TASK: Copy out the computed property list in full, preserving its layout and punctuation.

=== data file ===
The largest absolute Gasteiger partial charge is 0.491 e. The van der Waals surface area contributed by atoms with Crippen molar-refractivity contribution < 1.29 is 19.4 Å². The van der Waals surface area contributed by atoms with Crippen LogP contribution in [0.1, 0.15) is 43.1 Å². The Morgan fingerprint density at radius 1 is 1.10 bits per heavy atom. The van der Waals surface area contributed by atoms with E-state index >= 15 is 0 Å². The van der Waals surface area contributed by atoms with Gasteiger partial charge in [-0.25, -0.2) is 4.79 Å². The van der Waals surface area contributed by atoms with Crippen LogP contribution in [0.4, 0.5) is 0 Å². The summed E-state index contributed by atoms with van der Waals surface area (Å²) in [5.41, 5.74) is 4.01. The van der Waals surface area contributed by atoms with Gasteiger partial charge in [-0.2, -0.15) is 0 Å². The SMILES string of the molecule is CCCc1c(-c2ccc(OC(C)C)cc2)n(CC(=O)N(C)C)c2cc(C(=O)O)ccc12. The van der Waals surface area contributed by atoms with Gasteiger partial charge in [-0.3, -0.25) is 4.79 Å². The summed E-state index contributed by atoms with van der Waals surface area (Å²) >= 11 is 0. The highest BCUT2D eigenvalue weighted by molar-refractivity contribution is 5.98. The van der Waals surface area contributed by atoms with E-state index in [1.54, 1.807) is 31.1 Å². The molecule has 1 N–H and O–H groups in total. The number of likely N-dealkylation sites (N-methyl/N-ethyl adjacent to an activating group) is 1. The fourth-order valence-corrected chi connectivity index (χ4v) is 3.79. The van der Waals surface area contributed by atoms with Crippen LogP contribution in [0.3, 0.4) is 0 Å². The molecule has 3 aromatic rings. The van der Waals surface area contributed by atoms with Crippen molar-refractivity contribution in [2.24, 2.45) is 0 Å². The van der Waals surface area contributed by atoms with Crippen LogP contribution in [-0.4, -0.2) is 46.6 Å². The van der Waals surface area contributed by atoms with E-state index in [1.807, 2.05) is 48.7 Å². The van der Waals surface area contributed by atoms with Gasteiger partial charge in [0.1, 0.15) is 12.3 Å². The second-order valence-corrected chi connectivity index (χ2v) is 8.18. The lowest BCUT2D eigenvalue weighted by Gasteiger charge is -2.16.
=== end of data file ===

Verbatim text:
The largest absolute Gasteiger partial charge is 0.491 e. The van der Waals surface area contributed by atoms with Crippen molar-refractivity contribution < 1.29 is 19.4 Å². The van der Waals surface area contributed by atoms with Crippen LogP contribution in [0.1, 0.15) is 43.1 Å². The Morgan fingerprint density at radius 1 is 1.10 bits per heavy atom. The van der Waals surface area contributed by atoms with E-state index >= 15 is 0 Å². The van der Waals surface area contributed by atoms with Gasteiger partial charge in [-0.25, -0.2) is 4.79 Å². The van der Waals surface area contributed by atoms with Crippen LogP contribution in [0.4, 0.5) is 0 Å². The summed E-state index contributed by atoms with van der Waals surface area (Å²) in [5.41, 5.74) is 4.01. The van der Waals surface area contributed by atoms with Gasteiger partial charge in [-0.2, -0.15) is 0 Å². The SMILES string of the molecule is CCCc1c(-c2ccc(OC(C)C)cc2)n(CC(=O)N(C)C)c2cc(C(=O)O)ccc12. The van der Waals surface area contributed by atoms with Gasteiger partial charge in [-0.3, -0.25) is 4.79 Å². The summed E-state index contributed by atoms with van der Waals surface area (Å²) >= 11 is 0. The highest BCUT2D eigenvalue weighted by molar-refractivity contribution is 5.98. The van der Waals surface area contributed by atoms with E-state index in [1.54, 1.807) is 31.1 Å². The molecule has 1 N–H and O–H groups in total. The number of likely N-dealkylation sites (N-methyl/N-ethyl adjacent to an activating group) is 1. The fourth-order valence-corrected chi connectivity index (χ4v) is 3.79. The van der Waals surface area contributed by atoms with Crippen LogP contribution in [0.3, 0.4) is 0 Å². The molecule has 3 aromatic rings. The van der Waals surface area contributed by atoms with Crippen molar-refractivity contribution in [2.24, 2.45) is 0 Å². The van der Waals surface area contributed by atoms with Crippen LogP contribution in [-0.4, -0.2) is 46.6 Å². The van der Waals surface area contributed by atoms with E-state index in [1.807, 2.05) is 48.7 Å². The van der Waals surface area contributed by atoms with Gasteiger partial charge in [0.1, 0.15) is 12.3 Å². The second-order valence-corrected chi connectivity index (χ2v) is 8.18. The lowest BCUT2D eigenvalue weighted by Gasteiger charge is -2.16.